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Cards 'pen shrugs off rough Game 3
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10/16/2004 9:39 PM ET
Cards 'pen shrugs off rough Game 3
Haren, King surrender long balls late in loss to Astros
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Danny Haren gave up Carlos Beltran's homer to lead off the eighth inning. (Eric Gay/AP)

ST. LOUIS -- While Ray King didn't put a positive spin on a hanging breaking ball to Lance Berkman -- the Houston slugger's second straight homer off the pitcher -- the burly St. Louis reliever still put a positive spin on Saturday's 5-2 defeat in Game 3 of the National League Championship Series at Minute Maid Park.

"No panic, nobody's holding their heads," said King, as the Redbirds head into Sunday's Game 4 up, 2-1, in the best-of-seven series.

"They had a great streak going at home [20 wins in the last 21 games] and tonight they got key hits in key situations," said King. "I made a mistake to Berkman, couldn't get the breaking ball down. That's baseball."

Berkman hit 30 homers during the regular season and also victimized King with a two-run, eighth-inning blast in Game 1.

Saturday's contest was tight entering the eighth inning, but when Danny Haren allowed a solo homer to Carlos Beltran, and King was punished with another blast, the game was essentially over.


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Cardinals fans might be wondering what's happening with their favored relievers, who posted an NL-best 3.01 ERA during the regular campaign but suddenly seem vulnerable.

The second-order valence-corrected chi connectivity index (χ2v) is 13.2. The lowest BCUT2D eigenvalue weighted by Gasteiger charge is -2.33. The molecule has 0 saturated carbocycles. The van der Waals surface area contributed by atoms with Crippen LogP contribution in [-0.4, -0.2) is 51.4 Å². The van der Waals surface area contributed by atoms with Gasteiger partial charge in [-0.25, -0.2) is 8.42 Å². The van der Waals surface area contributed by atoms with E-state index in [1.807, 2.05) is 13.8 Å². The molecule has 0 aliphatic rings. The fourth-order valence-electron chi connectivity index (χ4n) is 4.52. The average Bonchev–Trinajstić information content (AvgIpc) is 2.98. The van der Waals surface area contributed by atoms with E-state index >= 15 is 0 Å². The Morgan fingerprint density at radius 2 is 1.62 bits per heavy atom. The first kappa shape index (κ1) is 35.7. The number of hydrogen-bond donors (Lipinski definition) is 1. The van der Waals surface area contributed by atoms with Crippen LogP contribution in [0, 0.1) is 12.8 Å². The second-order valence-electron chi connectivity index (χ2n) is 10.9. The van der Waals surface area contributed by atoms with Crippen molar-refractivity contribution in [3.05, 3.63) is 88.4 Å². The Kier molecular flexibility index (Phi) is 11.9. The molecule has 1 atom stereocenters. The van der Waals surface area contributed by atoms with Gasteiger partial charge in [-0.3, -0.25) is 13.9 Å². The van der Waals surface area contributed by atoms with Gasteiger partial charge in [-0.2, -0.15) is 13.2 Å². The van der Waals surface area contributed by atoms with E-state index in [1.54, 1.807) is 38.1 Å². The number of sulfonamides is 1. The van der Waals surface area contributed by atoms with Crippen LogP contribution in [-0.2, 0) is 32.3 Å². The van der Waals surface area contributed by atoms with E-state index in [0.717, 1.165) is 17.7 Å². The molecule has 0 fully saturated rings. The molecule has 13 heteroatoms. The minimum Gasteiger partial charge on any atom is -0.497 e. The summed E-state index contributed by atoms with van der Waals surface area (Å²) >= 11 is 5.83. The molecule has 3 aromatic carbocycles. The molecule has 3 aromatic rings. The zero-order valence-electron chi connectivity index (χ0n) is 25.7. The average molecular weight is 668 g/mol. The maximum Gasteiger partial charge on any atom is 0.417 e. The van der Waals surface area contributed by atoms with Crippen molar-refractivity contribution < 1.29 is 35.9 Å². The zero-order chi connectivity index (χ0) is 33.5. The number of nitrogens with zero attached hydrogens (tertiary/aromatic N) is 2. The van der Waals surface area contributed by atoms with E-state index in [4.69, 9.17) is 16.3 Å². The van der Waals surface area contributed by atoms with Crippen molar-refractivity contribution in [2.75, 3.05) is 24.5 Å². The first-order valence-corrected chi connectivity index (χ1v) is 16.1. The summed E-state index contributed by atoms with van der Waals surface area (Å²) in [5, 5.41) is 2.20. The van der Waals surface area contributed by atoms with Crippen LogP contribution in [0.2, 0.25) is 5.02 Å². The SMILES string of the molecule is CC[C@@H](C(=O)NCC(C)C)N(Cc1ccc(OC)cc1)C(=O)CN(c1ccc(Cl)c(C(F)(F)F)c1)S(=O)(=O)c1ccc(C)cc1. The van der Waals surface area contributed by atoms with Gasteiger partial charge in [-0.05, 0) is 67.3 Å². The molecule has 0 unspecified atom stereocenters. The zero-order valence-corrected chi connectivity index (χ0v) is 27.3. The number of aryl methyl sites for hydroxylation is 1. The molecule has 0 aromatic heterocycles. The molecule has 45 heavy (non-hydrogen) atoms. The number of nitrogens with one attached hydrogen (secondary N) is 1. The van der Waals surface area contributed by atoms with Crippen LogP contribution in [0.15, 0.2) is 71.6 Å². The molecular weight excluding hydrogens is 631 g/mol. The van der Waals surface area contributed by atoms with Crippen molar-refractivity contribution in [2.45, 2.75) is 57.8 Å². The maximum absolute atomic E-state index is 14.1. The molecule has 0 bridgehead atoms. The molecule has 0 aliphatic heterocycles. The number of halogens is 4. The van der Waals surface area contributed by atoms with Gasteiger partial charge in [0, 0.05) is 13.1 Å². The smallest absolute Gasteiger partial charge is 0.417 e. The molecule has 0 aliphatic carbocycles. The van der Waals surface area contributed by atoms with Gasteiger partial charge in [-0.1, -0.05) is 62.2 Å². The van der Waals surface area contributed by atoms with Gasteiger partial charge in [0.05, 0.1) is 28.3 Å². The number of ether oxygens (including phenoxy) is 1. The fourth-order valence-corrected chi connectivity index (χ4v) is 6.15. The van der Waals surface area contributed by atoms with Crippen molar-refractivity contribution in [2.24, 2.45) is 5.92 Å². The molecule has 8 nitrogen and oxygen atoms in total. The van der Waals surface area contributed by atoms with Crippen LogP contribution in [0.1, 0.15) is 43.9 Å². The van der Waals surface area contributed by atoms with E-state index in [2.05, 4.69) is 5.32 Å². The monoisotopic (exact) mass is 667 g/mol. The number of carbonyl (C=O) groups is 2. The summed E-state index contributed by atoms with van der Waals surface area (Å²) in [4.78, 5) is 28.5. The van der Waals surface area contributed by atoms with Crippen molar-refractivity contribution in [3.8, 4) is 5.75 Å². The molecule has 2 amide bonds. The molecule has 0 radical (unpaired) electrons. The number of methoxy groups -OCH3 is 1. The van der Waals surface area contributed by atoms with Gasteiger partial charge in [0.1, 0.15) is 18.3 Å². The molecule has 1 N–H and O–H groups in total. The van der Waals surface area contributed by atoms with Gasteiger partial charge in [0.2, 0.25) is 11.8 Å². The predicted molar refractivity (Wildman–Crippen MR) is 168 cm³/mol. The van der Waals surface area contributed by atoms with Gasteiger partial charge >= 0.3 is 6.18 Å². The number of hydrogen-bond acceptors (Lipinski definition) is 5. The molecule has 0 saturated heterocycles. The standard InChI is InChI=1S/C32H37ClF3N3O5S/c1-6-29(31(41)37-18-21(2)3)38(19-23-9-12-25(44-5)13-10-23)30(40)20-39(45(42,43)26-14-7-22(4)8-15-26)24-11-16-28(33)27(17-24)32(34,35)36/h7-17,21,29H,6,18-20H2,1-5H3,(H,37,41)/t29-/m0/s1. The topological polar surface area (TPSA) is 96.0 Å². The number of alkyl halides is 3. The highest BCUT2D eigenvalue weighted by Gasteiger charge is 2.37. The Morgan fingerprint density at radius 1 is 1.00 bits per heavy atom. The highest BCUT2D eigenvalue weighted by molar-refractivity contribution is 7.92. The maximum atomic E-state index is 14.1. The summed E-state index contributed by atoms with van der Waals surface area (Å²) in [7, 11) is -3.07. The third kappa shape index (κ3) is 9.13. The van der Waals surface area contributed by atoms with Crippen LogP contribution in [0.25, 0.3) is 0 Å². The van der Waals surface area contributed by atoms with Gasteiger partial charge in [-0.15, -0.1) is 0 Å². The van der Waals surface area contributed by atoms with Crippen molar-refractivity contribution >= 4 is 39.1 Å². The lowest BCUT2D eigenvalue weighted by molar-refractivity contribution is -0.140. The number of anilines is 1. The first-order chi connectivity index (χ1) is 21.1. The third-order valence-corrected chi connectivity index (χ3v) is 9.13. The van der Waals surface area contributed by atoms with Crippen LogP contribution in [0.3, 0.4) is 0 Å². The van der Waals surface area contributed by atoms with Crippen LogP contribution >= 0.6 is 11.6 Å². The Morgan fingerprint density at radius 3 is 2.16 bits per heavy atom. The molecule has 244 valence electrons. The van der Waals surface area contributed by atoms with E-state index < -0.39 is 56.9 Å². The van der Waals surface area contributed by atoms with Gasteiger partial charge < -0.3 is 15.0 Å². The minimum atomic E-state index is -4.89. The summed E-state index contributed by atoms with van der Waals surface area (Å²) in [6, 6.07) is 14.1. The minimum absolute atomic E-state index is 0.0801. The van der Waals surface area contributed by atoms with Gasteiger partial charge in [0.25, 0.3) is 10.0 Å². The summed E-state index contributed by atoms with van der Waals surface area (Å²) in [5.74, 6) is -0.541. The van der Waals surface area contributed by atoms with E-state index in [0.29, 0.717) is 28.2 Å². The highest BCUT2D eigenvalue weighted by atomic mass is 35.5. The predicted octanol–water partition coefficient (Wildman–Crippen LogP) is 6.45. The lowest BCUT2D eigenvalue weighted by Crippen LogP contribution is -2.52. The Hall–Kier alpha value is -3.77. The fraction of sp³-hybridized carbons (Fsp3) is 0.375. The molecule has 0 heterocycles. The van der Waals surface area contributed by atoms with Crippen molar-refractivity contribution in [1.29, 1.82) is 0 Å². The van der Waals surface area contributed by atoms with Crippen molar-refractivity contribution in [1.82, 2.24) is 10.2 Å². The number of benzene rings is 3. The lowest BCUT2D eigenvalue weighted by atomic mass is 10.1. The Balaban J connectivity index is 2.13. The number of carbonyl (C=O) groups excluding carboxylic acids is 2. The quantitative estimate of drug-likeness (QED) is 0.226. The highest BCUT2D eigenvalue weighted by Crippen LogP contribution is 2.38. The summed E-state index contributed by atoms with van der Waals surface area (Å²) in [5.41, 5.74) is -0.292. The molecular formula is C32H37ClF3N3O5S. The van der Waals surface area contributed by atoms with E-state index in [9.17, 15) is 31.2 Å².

Over the three NLCS games, the Redbirds crew has made 12 appearances but have allowed at least a run on six occasions.

King only allowed one homer over 62 innings this season, yet in this series he's given up two over two-thirds of an inning and has a 27.00 ERA. Haren has yielded three hits and two runs over 1 2/3 innings of relief for a 10.80 ERA.

What's the deal? Nothing, says King.

"You guys are the ones who bring up the homers," said the 30-year-old left-hander. "We don't dwell on it. Hopefully tomorrow we can get some runs early and move things totally our way. We're still up, 2-1. We'll go home, relax, have dinner and regroup Sunday.

"On the pitch to Berkman, if you hang a mistake pitch, it's gonna happen -- at this level they do that," said King. "If I'd given up another one [to next batter Jeff Kent], I'd be upset. I got away with one there."

Haren, who at 24 is one of the team's youngsters, was fairly low key after the loss, but he says the Cardinals must take care of business in Game 4 and not worry.

   Danny Haren  /   P
Born: 09/17/80
Height: 6'5"
Weight: 220 lbs
Bats: R / Throws: R

"It would be different if we were down, 2-1 -- we'd be in a tough hole," he said. "But we're not. This game is not a concern at all. And when we're pitching, you just try to put up zeroes, and it makes no difference if we're winning or losing. We're still a strong 'pen, and we're confident."

St. Louis manager Tony La Russa said there is little margin for error when facing the Astros' power hitters, and Haren paid the price. Did he consider turning Beltran around at the plate?

"Yeah, we thought about it," said La Russa. "Then you face Bagwell, Berkman. But Haren had an impressive seventh. I think Beltran is hitting a better average [left-handed] than [from] the right-hand side ... so he got a fastball up in a fastball count."

Reliever Steve Kline, hoping his swollen right index finger tendon will heal in time to pitch Sunday or later in the series, was matter of fact after Saturday's contest, noting there were two things that mattered.

"There's two ways to look at it -- we didn't win the game, but we made [Roger] Clemens throw a lot of pitches [116] and [Astro reliever Brad] Lidge throw 42," said Kline. "We've seen them and know what they throw."

Rich Draper is a reporter for MLB.com. This story was not subject to the approval of Major League Baseball or its clubs.

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